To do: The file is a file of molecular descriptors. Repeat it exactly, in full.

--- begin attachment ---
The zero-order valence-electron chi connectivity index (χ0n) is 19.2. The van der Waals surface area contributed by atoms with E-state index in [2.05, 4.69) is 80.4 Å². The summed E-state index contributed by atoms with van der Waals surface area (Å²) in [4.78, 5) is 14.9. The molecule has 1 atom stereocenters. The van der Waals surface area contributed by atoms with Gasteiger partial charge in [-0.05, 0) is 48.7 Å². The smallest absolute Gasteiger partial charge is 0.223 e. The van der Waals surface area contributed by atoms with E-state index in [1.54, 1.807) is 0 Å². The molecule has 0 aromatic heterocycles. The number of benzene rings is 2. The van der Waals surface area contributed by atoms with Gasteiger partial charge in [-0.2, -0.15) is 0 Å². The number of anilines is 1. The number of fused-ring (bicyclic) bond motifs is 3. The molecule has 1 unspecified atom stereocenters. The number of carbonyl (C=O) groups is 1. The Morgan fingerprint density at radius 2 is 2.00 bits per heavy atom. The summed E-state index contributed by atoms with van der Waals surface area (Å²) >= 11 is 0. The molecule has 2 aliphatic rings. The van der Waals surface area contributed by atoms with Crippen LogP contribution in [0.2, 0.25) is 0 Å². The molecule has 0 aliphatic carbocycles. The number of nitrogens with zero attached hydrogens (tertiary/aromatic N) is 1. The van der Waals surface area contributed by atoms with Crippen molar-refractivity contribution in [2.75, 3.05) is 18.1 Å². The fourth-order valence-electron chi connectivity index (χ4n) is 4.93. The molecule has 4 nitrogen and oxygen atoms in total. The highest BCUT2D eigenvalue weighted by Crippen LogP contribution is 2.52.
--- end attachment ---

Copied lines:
The zero-order valence-electron chi connectivity index (χ0n) is 19.2. The van der Waals surface area contributed by atoms with E-state index in [2.05, 4.69) is 80.4 Å². The summed E-state index contributed by atoms with van der Waals surface area (Å²) in [4.78, 5) is 14.9. The molecule has 1 atom stereocenters. The van der Waals surface area contributed by atoms with Gasteiger partial charge in [-0.05, 0) is 48.7 Å². The smallest absolute Gasteiger partial charge is 0.223 e. The van der Waals surface area contributed by atoms with E-state index in [1.54, 1.807) is 0 Å². The molecule has 0 aromatic heterocycles. The number of benzene rings is 2. The van der Waals surface area contributed by atoms with Gasteiger partial charge in [-0.2, -0.15) is 0 Å². The number of anilines is 1. The number of fused-ring (bicyclic) bond motifs is 3. The molecule has 1 unspecified atom stereocenters. The number of carbonyl (C=O) groups is 1. The Morgan fingerprint density at radius 2 is 2.00 bits per heavy atom. The summed E-state index contributed by atoms with van der Waals surface area (Å²) >= 11 is 0. The molecule has 2 aliphatic rings. The van der Waals surface area contributed by atoms with Crippen LogP contribution in [0.2, 0.25) is 0 Å². The molecule has 0 aliphatic carbocycles. The number of nitrogens with zero attached hydrogens (tertiary/aromatic N) is 1. The van der Waals surface area contributed by atoms with Crippen molar-refractivity contribution in [2.75, 3.05) is 18.1 Å². The fourth-order valence-electron chi connectivity index (χ4n) is 4.93. The molecule has 4 nitrogen and oxygen atoms in total. The highest BCUT2D eigenvalue weighted by Crippen LogP contribution is 2.52.